El contenido de esta página requiere una versión más reciente de Adobe Flash Player.

Obtener Adobe Flash Player

Traditional Chinese Medicine

The universe is expanding. All existing things in nature are constantly moving: movement generates transformation. Microcosmos and macrocosmos are in constant transformation and development under these characteristics.
Since ancient times in China, men have been considered part of this universal system and 
product as well of “cosmic forces “. The development of health and illness in men are a result of the state of balance or unbalance of those same “forces”.
To be able to understand this “system of thought”, basis of TCM, it is fundamental to know certain concepts, which strictly speaking, integrate a philosophic system on which all the social and cultural life of China lies.
Although known and divulged in the occidental world, some of these ancient concepts, such as energy or yin-yang, and also a method like acupuncture, the empiric branch of TCM, are
encircled by certain mystery where frequently, theory and practice, are confused with myth and legend.
One of the most ancient books in China is the Huan g Di Neijing, referred to as “The First Cannon of the Yellow Emperor”, which concentrates the great medical advances of the ancient times and settles the basis of the theory system of TCM. In this classic book, relatively complete and systematic, we find “Life of men is the result of energy. If energy is concentrated, life emerges: if energy is dispersed, death arrives. (2)
Here, certainly, the idea of energy refers more to the empiric observation of the XIX century, which concluded that although energy can be transformed, it cannot be created or be destroyed, than to the idea of energy as a capacity of a physical system to perform a work.
In the first place, the energy, Qi in TCM, is the structural material basis of the universe, its essence, therefore this concept is used to explain each one of the elements of universe and the events which take place in it.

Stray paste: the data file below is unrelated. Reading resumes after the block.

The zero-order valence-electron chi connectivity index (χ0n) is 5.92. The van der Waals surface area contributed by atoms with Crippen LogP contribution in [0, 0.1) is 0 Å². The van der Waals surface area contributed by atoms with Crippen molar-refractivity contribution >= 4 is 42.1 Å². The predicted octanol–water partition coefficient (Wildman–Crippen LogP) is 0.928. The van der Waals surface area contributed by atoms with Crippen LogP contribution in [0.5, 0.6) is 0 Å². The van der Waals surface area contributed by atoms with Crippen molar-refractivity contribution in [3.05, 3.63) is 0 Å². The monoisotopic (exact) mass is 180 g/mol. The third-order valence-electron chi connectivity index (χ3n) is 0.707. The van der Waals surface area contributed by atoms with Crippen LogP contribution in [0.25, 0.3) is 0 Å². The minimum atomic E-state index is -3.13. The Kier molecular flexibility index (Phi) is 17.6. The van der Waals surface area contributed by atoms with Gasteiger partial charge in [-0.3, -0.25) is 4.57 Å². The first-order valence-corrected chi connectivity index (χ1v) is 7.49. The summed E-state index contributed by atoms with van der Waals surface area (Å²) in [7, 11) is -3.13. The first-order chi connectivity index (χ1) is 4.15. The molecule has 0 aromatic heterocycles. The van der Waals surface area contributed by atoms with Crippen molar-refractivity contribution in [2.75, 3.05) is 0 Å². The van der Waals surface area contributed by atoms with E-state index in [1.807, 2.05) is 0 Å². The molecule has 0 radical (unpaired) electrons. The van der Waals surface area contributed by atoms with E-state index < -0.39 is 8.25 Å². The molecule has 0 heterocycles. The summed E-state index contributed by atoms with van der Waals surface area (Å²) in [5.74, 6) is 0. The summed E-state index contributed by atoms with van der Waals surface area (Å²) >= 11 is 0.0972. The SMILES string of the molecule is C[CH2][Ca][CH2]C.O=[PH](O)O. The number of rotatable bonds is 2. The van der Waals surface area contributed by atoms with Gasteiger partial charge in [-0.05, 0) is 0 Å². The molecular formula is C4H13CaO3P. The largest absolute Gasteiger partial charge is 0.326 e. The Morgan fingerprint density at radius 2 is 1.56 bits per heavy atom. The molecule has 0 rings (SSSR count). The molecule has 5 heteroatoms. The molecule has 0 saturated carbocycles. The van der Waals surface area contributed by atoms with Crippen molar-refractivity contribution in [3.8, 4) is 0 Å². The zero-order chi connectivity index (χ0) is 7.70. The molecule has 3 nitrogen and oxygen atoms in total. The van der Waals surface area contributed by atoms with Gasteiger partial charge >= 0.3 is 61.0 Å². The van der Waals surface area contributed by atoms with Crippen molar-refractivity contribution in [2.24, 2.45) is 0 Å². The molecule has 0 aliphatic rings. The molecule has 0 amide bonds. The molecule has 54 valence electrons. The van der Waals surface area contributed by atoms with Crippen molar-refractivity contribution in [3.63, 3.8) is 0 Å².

In this way the generation of all things and their changes, as well as the structure and transformation of the process of health-illness, are only manifestations of the activity of the energy or Qi. More so, all things in universe are the result of the movements and changes of Qi.


The corporal Qi

The corporal energy receives different names and these depend on the different activities on areas such as production, distribution, function, etc.
The energy previous to birth, is known as “ancestral energy” (original or “YUAN QI). It arises from the essential union- JING – of the ovule and the spermatozoid and it stores up in the kidneys.
The energy obtained after birth is known as “acquired energy”, it comes from food and air and it stores up in the pectoral area and in the stomach. The defensive energy (WEI QI ) protects the body from the invasion of pathogenic exogenic factors and it stores up on the surface of the skin. The energy (QI), the blood (XUE) and the corporal liquids integrate the system.
Another manifestation of the energy is the own Qi of the ZANG-FU organs ( Zang: solid-organs, Fu: hollow-viscera ), which are related to the characteristics of each organ and each viscera.


The Yin and the Yang

From the cosmogony Chinese view and on the basis of the concept of energy, two “forces” settle,ruled by the principle of opposition and contemporarity: the Yin and the Yang. The Chinese philosophy has developed and has generalized the use of these terms for the whole nature, showing that the principle of – opposite- complementary, is everywhere and that it is, in a way, the origin of all manifestation. Furthermore, the principle itself contains, in variable proportion, the Yin the the Yang, one of which predominates on the other though only temporarily.
All the variable relations between the Yin and the Yang to explain in a specific manner, the physiology and pathology of the human body in order to guide the diagnosis and the treatment in clinic work. (3)
The terms Yin -Yang were mentioned for the first time in the Book of Mutations (4) and they literally mean, the water spring (of the mountain) facing the shade (yin) and the spring facing the sun (yang). Besides, the darkness is inherent to the shade, Yin implies all what is passive, static and feminine, while Yang represents all what is active, dynamic and
masculine.
The discussion about if Yin and Yang are two different energies or two different states of the same energy, must make way, from the scientific point of view, to admit that it is predominant in nature and in the health and illness of the body. The opposition Yin-Yang is ruled by the dialectic principle of contemporarity and it is not on a a dualistic conception. The theoric frame of the TCM remits to the unity of duality: light-shade, cold-heat, contraction-expansion. There is no shade without light; there is no light which does not project shade. There is more or less light and more or less shade. Several points of view,.
applicable to the process observed between the predominance of light or of darkness, between the balance and unbalance, between the state of health and the estate of illness as well as their consequences in each human being, constitute the empiric corpus of TCM.


The acupuncture